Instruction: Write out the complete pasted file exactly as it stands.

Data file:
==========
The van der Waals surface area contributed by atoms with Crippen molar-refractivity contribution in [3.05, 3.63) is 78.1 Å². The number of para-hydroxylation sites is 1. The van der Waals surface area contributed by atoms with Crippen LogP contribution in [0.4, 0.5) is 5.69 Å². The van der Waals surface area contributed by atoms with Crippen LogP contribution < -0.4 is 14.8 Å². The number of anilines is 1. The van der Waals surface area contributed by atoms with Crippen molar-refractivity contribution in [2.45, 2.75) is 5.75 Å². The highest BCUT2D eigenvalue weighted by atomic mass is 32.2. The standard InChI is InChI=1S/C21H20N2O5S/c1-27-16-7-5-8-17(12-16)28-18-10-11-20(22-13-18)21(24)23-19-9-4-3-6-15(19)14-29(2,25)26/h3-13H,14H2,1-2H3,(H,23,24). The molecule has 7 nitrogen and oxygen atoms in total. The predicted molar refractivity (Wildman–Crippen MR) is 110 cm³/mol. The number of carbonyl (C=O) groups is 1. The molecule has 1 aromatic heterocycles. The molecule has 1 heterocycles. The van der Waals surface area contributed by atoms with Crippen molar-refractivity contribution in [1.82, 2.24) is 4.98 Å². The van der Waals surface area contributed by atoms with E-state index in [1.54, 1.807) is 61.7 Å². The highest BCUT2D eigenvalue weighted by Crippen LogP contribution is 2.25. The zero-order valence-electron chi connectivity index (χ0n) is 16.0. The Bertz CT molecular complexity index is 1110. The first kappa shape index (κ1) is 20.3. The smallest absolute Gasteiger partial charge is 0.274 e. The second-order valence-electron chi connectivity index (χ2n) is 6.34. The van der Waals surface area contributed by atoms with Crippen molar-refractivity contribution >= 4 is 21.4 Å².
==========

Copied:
The van der Waals surface area contributed by atoms with Crippen molar-refractivity contribution in [3.05, 3.63) is 78.1 Å². The number of para-hydroxylation sites is 1. The van der Waals surface area contributed by atoms with Crippen LogP contribution in [0.4, 0.5) is 5.69 Å². The van der Waals surface area contributed by atoms with Crippen LogP contribution < -0.4 is 14.8 Å². The number of anilines is 1. The van der Waals surface area contributed by atoms with Crippen molar-refractivity contribution in [2.45, 2.75) is 5.75 Å². The highest BCUT2D eigenvalue weighted by atomic mass is 32.2. The standard InChI is InChI=1S/C21H20N2O5S/c1-27-16-7-5-8-17(12-16)28-18-10-11-20(22-13-18)21(24)23-19-9-4-3-6-15(19)14-29(2,25)26/h3-13H,14H2,1-2H3,(H,23,24). The molecule has 7 nitrogen and oxygen atoms in total. The predicted molar refractivity (Wildman–Crippen MR) is 110 cm³/mol. The number of carbonyl (C=O) groups is 1. The molecule has 1 aromatic heterocycles. The molecule has 1 heterocycles. The van der Waals surface area contributed by atoms with Crippen molar-refractivity contribution in [1.82, 2.24) is 4.98 Å². The van der Waals surface area contributed by atoms with E-state index in [1.54, 1.807) is 61.7 Å². The highest BCUT2D eigenvalue weighted by Crippen LogP contribution is 2.25. The zero-order valence-electron chi connectivity index (χ0n) is 16.0. The Bertz CT molecular complexity index is 1110. The first kappa shape index (κ1) is 20.3. The smallest absolute Gasteiger partial charge is 0.274 e. The second-order valence-electron chi connectivity index (χ2n) is 6.34. The van der Waals surface area contributed by atoms with Crippen molar-refractivity contribution >= 4 is 21.4 Å².